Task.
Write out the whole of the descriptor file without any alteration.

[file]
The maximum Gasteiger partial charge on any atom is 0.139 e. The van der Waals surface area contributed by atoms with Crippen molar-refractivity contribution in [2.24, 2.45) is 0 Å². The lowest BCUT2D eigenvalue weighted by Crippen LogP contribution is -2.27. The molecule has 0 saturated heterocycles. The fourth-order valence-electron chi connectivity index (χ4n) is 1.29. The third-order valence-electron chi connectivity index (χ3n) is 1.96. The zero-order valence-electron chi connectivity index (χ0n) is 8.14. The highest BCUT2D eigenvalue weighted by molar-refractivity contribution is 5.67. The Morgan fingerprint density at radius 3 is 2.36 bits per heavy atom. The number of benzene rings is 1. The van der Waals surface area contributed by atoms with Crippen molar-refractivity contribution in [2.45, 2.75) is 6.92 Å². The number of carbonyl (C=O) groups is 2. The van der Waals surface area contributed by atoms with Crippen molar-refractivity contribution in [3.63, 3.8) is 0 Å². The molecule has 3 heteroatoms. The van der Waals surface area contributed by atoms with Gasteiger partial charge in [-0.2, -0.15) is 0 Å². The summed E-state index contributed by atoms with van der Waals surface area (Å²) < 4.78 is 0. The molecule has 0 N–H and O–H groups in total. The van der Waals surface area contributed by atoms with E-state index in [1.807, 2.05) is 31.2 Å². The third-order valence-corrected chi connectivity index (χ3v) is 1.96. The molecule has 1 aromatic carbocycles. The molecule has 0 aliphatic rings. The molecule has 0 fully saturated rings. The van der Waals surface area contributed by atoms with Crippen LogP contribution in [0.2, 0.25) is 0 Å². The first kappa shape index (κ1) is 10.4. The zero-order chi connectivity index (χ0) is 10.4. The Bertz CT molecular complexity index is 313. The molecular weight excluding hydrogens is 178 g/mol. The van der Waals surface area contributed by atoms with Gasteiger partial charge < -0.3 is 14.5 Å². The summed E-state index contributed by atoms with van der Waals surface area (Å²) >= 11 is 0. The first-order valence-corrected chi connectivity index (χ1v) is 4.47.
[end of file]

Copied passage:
The maximum Gasteiger partial charge on any atom is 0.139 e. The van der Waals surface area contributed by atoms with Crippen molar-refractivity contribution in [2.24, 2.45) is 0 Å². The lowest BCUT2D eigenvalue weighted by Crippen LogP contribution is -2.27. The molecule has 0 saturated heterocycles. The fourth-order valence-electron chi connectivity index (χ4n) is 1.29. The third-order valence-electron chi connectivity index (χ3n) is 1.96. The zero-order valence-electron chi connectivity index (χ0n) is 8.14. The highest BCUT2D eigenvalue weighted by molar-refractivity contribution is 5.67. The Morgan fingerprint density at radius 3 is 2.36 bits per heavy atom. The number of benzene rings is 1. The van der Waals surface area contributed by atoms with Crippen molar-refractivity contribution in [2.45, 2.75) is 6.92 Å². The number of carbonyl (C=O) groups is 2. The van der Waals surface area contributed by atoms with Crippen molar-refractivity contribution in [3.63, 3.8) is 0 Å². The molecule has 3 heteroatoms. The van der Waals surface area contributed by atoms with Gasteiger partial charge in [-0.2, -0.15) is 0 Å². The summed E-state index contributed by atoms with van der Waals surface area (Å²) < 4.78 is 0. The molecule has 0 N–H and O–H groups in total. The van der Waals surface area contributed by atoms with E-state index in [1.807, 2.05) is 31.2 Å². The third-order valence-corrected chi connectivity index (χ3v) is 1.96. The molecule has 1 aromatic carbocycles. The molecule has 0 aliphatic rings. The molecule has 0 fully saturated rings. The van der Waals surface area contributed by atoms with Crippen LogP contribution in [0.2, 0.25) is 0 Å². The first kappa shape index (κ1) is 10.4. The zero-order chi connectivity index (χ0) is 10.4. The Bertz CT molecular complexity index is 313. The molecular weight excluding hydrogens is 178 g/mol. The van der Waals surface area contributed by atoms with Gasteiger partial charge < -0.3 is 14.5 Å². The summed E-state index contributed by atoms with van der Waals surface area (Å²) >= 11 is 0. The first-order valence-corrected chi connectivity index (χ1v) is 4.47.